“Well, he’s never mentioned a Damien,” Barry said. “And I bet what it is is you never knew anyone by that name. But now that Damien has mentioned a Federico, now you’re hyper alert to it. Like when you made me watch ‘Casablanca’? I had never paid attention to that movie before. But then I saw it and I noticed it all around me, all the time. ‘Play it again, Sam’. ‘This is the beginning of a beautiful friendship’. ‘Of all the bars in all the world. . .’ I run into it again and again, all day long. Especially here on the Boulevard.”

“Especially here at Larry Edmunds,” Levi wryly said, holding up a Casablanca lobby card like a cinematic flash card. Barry didn’t get it.

“I’m sure none of these Federicos are all the same but now you’re aware of a Federico, you’re going to see all the Federicos that have always been around you.”

“Well,” Levi said, doubting his favorite police officer and cutting short his theory on why the world seemed so full of different Federicos instead of it being because there was one very busy Federico, “Just ask him. And if he did indeed once date my boyfriend, a.) break up with him, and b.) give me his address.”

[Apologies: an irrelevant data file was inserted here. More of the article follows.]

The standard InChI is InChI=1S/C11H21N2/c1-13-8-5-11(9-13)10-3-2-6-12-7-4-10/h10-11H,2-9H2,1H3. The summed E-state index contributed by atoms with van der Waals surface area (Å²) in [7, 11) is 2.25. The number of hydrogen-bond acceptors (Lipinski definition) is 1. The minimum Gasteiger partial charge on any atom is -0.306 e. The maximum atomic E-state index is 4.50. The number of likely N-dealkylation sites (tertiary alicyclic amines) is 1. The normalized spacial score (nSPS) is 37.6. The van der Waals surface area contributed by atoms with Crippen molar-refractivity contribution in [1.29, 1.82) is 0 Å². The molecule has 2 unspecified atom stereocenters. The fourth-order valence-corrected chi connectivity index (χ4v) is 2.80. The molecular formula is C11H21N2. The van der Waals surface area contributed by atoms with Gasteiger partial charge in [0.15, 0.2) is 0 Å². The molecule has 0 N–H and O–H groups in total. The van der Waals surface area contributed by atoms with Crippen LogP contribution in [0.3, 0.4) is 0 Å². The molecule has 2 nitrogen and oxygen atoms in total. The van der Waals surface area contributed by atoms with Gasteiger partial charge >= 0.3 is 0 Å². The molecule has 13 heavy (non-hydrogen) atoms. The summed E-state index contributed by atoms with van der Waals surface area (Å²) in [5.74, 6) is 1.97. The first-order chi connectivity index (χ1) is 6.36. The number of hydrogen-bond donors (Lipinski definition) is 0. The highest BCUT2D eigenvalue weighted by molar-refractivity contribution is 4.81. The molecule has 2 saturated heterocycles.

To Levi’s resentment, there proved to be something to Barry’s theory. After buying four vintage lobby cards at Larry Edmunds, the man at the framing shop, a balding, obese, middle-aged man who greeted him cheerfully and admired the lobby cards with an engagingly exaggerated, “Ooooh!”. . .was also named Federico.

Just to be on the safe side, Levi told him, “These are being framed as a good luck gift for Damien Lanchester.” Seeing no recognition of the name from Federico of the Frames, Levi added, “He’s an actor. He’s starring in the remake of this movie here, ‘Penny Serenade’.”

“Oh, really? They’re remaking this movie? Is your friend an extra?”

“Well,” Levi thought, “This is one Federico down.”




After Damien left Los Angeles with Track and the nanny, Levi reluctantly saw again how lonely Los Angeles was. He had, since meeting Damien, almost forgotten how sad he would sometimes think Los Angeles felt—almost as if the sadness began not somewhere within him but somewhere out there, in the basin, and it drifted, mist-like, across the city. Some would breathe it in and—voila—sadness. Loneliness. A feeling of being inconsequential and alone.